First Only the Police had License Plate Reader Cameras but Now You Can Have One Too

Specialized license plate reader cameras have been mounted in fixed locations or on police cars for a number of years. These devices scan passing license plates using optical character recognition technology, checking each plate against a “hot list” of stolen or wanted vehicles. The devices can read up to 60 plates per second and typically record the date, time, and GPS location of any plates—hot or not. Now you can do the same.

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OpenALR can tell you when unauthorized persons are on your property. The moment an unwelcome visitor drives past your camera, the software can send you an alert. OpenALPR monitors multiple camera feeds 24 hours a day, seven days a week. All you need is one or more inexpensive video cameras, such as the ones commonly sold as home monitoring systems.

Once the camera(s) and software has been installed, you can see the full history of a vehicle as it drives through your property.OpenALR certainly will work for private individuals although perhaps the greater use is for use by corporations. As stated on the OlenALR web page, “We had an employee show up hours late for work every day for months. OpenALPR gave us the proof we needed to correct that behavior.”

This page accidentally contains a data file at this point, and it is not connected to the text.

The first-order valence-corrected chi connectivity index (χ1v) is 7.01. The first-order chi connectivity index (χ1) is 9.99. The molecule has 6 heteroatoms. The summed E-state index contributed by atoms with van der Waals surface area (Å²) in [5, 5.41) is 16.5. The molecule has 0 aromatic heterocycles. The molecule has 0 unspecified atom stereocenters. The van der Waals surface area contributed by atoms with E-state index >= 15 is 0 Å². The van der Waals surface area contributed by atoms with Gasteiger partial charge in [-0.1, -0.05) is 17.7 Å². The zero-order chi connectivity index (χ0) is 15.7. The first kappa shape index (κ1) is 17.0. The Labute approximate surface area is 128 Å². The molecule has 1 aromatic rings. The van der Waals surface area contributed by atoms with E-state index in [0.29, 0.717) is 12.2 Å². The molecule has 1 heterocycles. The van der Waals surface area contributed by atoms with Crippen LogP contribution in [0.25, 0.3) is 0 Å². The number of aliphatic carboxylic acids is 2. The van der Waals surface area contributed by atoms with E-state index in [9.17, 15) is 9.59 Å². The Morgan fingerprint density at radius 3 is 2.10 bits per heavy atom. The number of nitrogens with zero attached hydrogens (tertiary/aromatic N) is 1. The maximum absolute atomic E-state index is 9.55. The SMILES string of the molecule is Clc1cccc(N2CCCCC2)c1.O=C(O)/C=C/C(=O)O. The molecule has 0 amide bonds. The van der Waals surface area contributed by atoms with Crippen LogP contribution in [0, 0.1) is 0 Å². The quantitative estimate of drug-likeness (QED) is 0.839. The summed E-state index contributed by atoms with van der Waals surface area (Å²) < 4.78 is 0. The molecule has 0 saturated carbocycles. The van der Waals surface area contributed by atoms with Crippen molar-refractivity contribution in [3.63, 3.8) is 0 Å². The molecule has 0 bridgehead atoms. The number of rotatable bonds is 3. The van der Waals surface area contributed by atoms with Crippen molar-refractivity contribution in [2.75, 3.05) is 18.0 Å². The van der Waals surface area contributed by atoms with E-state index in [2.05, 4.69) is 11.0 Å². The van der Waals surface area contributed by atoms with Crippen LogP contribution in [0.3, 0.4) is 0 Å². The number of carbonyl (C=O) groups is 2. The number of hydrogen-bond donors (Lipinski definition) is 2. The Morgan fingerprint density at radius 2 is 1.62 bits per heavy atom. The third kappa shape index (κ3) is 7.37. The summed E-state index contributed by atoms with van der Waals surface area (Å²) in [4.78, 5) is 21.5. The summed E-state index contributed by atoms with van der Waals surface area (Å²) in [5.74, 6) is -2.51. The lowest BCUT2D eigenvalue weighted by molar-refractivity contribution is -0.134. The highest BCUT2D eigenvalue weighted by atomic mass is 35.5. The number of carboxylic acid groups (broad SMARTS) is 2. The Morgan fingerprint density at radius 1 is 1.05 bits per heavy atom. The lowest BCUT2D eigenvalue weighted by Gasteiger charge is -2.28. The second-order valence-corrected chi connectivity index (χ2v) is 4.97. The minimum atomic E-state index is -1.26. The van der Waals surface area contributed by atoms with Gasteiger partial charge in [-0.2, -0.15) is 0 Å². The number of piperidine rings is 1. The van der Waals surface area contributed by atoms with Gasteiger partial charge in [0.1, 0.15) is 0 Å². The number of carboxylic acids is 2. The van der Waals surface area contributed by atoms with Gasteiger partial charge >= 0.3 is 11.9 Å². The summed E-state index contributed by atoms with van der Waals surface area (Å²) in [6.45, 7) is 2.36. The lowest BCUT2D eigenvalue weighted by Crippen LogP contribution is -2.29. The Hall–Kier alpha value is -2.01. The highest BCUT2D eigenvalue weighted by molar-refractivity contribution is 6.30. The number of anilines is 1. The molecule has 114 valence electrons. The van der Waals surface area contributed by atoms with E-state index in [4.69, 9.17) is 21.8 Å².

OpenALPR has built this software and is giving given it away for free, largely as a way to draw attention to their other paid services: a cloud-based $50 per camera per month solution that includes “high-speed processing” and “priority tech support.” The company also offers a $1,000 per camera per month “on-premises” version that integrates with an existing (usually government) network that has qualms about outsourcing data storage.

Is it legal? Probably. The technology probably does not violate privacy because the courts have long ruled that individuals have no reasonable expectation of privacy in a public place.

You can read a lot more about the new monitoring product at the OpenALR web site at http://www.openalpr.com.

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